[ASSU President] Mr. Gobaud and [ASSU Vice President] Mr. Parker,
A few weeks ago, Provost Etchemendy released a statement in the wake of Westboro Baptist Church's visit to campus. The Provost remarked:
"Why didn't we choose to exclude the Westboro demonstrators from campus? Make no mistake: We could have prohibited the demonstrators from coming onto the Stanford campus. This is, after all, a private university, and Stanford's rights are no different from any other private landholder."
A group of students and I met over the weekend to discuss this development. We found it rather disturbing both that Mr. Etchemendy reserves the right to censor opinions that he finds distasteful and that he has an ignorance of the law as it pertains to free speech and assembly.
Let's take the later issue first. Stanford's rights, as a private educational institution, ARE different from those of other private landholders. Specifically, Stanford is bound by California Education Code Section 94367, commonly known as the Leonard Law. This law states:
"No private post-secondary educational institution shall make or enforce a rule subjecting a student to disciplinary sanctions solely on the basis of conduct that is speech or other communication that, when engaged in outside the campus or facility of a private post-secondary institution, is protected from government restriction by the First Amendment to the United States Constitution."
To summarize, the Leonard Law expressly prohibits censorship of student speech, but not the speech of others -- namely, that of faculty, staff, contractors, community members and guests.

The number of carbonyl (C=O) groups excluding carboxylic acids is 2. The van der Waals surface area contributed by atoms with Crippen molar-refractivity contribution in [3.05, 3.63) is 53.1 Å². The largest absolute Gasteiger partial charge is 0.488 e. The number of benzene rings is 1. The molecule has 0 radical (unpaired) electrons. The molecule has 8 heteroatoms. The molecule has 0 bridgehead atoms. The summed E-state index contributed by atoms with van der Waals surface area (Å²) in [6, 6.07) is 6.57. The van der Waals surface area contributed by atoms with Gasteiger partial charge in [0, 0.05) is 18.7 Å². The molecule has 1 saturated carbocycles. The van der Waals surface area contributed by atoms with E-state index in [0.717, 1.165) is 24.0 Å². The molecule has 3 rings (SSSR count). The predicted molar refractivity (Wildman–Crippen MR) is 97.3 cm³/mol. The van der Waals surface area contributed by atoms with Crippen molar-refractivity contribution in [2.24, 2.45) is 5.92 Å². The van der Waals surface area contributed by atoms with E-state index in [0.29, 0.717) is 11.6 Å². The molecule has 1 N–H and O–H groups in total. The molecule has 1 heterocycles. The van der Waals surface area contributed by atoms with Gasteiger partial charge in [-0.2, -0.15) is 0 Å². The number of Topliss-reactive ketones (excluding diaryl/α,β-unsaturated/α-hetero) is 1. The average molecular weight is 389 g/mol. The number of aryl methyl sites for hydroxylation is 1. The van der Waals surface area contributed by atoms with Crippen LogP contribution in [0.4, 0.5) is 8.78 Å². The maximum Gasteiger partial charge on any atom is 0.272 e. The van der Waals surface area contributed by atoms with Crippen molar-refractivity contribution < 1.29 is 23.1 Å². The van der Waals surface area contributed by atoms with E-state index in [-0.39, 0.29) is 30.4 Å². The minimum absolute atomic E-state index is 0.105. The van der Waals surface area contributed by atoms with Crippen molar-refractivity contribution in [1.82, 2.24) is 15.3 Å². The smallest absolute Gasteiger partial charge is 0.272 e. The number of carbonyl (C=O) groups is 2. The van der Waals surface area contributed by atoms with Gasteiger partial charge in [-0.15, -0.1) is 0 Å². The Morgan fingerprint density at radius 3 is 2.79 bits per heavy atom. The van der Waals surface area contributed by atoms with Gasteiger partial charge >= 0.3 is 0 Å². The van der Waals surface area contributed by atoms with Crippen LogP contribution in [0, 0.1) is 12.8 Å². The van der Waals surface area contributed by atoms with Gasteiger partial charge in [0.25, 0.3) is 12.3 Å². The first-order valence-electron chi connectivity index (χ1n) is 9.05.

But perhaps the more distressing issue is that Mr. Etchemendy feels that Stanford has a right to censor certain opinions expressed on its campus. It is strange that he reserves this right, since in his statement he concedes that drawing the line between speech that is acceptable and speech that is not is a "Role [the University] should not have... Once we go down the road of silencing, rather than refuting, those whose beliefs we consider objectionable, we stray from one of the core values that defines the university."
One might be surprised in light of the Provost's lofty rhetoric to learn that Stanford has drawn the "line" frequently in an attempt to restrict campus speech. I will mention just a few examples. In 2004, the University shut down the Stanford Democrat's planned "Kerry Power Hour" phone bank. In 2003, Stanford attempted to stop the Stanford Review's door-to-door distribution policy. More recently, SAL Director Nanci Howe tried and partially succeeded in curtailing the activities of Stanford Democrats at a political rally in 2008. And let's not forget the 1995 Corry vs Stanford free speech lawsuit which ended up in Superior Court.
This pattern of restriction and censorship will undoubtedly continue unless there is a change in University policy. That is why we have drawn up language we want to see ratified by the appropriate authorities. Our statement reads:
"The University respects the free exercise of speech and assembly by anyone in any manner at any time in any place and will take no actions to infringe upon it."
This statement is followed by other language that solidifies and clarifies this declaration. We also want to see the Fundamental Standard revised such that vague language that could potentially be used to repress dissident opinion is struck out. The call for "order" is one troublesome phrase. Furthermore, we feel that the scope of the Fundamental Standard should be expanded to include all individuals on campus. It seems strange and unfair that students are held to, say, "respect for... morality [and] personal honor" whereas faculty and others are not.
Free expression and assembly are two institutions that everyone benefits from; this is not a niche or partisan issue. We agree with Provost Etchemendy when he says that silencing speech abridges one of the "core values that defines the university." So let's not permit him, or anyone else in the Stanford administration, to do that. We can ensure this outcome by making free speech and assembly for everyone official Stanford policy.
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